I’ve spent a lot of time blaming society for the way it portrays and objectifies women; the magazines with their unrealistic images; and the culture of weight loss fad diets that seem to run rampant. However, I have recently come to a point at which I have been forced to reconsider my views. The truth is, I am a 31 year old well educated, happily married mother of two, and I know better. I know better than to believe that anyone in real life looks as good as the girl on the cover of that magazine. I know better than to believe that there is a magic cure to make me lose that troublesome 10lbs that doesn’t involve moving more and eating less. I know better than to believe that my worth is based upon how many times I am told that I am beautiful.
The trouble is, knowing better does not change anything. Herein lies my forced view change: yes all of these societal factors contribute to the problem, but it is about time I stand up and take some responsibility. The truth is that I perpetuate the issue. Recently I sat down and wrote out as many of the negative messages I routinely tell myself on a piece of paper that I recall. Messages about how I look, how I am and what I cannot do, and none of which were difficult to think of. The resulting page was filled with things I would never say out loud; things too mean to ever say about another person; things so familiar I barely know where to start to teach myself to un-think them.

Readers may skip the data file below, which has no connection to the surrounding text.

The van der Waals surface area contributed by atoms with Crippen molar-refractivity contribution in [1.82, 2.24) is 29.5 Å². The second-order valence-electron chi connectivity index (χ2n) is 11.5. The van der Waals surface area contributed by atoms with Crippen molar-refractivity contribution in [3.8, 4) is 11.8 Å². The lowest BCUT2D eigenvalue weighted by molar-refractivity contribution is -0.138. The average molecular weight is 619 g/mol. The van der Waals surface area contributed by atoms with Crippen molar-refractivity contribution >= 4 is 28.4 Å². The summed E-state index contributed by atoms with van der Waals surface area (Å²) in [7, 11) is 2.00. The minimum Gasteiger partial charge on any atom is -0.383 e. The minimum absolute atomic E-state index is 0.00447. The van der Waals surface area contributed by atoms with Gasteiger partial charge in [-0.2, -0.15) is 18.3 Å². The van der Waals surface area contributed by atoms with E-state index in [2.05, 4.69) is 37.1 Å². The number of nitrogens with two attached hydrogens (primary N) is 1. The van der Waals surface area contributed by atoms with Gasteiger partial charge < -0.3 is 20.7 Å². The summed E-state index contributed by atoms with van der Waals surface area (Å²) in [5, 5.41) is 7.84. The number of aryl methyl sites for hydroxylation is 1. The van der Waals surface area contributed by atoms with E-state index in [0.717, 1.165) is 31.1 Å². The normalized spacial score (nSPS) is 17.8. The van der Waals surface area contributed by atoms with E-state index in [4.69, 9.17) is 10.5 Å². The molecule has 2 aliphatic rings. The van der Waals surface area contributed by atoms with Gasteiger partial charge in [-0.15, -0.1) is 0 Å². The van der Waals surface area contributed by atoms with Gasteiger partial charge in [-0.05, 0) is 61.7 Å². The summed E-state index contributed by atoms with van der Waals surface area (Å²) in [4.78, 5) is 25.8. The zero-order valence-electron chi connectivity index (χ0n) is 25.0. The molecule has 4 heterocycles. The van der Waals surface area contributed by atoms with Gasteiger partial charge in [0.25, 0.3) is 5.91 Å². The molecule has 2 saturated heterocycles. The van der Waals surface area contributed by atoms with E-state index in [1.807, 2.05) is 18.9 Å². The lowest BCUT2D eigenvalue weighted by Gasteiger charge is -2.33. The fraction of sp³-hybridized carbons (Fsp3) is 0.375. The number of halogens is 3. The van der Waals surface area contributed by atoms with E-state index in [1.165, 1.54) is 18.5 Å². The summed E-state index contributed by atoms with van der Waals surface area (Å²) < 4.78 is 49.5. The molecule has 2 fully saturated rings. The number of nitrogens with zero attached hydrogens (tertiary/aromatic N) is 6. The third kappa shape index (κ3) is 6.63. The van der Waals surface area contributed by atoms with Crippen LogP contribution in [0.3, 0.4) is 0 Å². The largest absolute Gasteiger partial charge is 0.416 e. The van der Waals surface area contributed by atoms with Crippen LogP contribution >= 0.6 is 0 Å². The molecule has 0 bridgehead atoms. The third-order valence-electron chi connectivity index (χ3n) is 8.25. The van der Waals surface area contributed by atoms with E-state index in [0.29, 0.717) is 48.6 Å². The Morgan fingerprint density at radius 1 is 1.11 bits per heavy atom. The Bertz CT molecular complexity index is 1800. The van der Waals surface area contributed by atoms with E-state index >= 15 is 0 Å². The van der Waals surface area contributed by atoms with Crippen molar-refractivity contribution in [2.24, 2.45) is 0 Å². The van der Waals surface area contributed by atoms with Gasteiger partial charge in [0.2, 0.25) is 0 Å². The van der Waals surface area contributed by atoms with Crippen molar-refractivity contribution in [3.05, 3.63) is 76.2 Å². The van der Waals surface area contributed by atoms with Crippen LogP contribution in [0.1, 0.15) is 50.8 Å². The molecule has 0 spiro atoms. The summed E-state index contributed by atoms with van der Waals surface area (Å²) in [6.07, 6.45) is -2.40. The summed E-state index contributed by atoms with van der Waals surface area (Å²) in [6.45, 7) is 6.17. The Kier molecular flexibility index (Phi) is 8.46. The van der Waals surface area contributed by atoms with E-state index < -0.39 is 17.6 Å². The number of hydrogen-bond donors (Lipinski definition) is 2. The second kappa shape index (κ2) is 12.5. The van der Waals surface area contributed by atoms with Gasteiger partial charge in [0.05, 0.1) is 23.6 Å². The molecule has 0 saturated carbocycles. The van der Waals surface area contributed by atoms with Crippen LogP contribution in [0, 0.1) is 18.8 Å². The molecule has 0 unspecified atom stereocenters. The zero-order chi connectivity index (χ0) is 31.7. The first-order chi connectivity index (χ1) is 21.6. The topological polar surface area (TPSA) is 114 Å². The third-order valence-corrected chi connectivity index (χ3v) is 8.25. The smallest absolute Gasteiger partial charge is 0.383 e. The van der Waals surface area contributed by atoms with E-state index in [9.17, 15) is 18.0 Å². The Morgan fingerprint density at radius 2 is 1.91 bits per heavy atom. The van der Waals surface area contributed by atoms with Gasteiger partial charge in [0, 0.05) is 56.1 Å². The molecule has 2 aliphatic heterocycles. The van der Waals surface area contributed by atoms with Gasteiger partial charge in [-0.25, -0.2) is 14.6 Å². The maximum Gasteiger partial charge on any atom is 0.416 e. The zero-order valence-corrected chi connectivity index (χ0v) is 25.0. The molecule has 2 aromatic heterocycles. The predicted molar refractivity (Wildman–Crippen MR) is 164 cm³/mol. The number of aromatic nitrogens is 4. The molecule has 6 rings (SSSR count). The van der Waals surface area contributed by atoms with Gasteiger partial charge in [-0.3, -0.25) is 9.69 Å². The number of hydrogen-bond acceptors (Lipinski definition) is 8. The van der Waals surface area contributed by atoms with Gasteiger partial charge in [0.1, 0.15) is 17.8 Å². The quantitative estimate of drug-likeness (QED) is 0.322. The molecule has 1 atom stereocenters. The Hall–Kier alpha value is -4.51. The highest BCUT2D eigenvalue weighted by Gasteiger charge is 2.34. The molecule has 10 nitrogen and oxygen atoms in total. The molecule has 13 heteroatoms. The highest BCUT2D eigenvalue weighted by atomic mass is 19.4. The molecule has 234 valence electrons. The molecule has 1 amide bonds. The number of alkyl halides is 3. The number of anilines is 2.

But even if tomorrow every glossy magazine stops photoshopping their models, and every fad diet stops promising happiness, perfection and love as a result of a magic cure, I’ll still have a problem. I still won’t think I could ever “get away” with wearing a bikini, or that I am worth any more. And that tragic reality, which I don’t think is unique to me, is entirely my fault. It is my choice to believe these things and it is my choice to daily perpetuate them. It is my choice to base my worth on my interpretation of how I am perceived by others and it is my choice to allow myself to be limited by that. Most dauntingly, it is my choice how I teach my young children what they will believe about themselves.
That’s a lot of power and a lot of responsibility. I would love to see the portrayal and objectification of women come to an end; magazines to stop promoting unrealistic body types and images; and the end to diets that wheel and deal in unhealthy endeavours. But more so I would love to see a revolution of men and women choosing to both love and respect themselves. That’s when the tides will turn, because who is society if its not made up of the people living in it?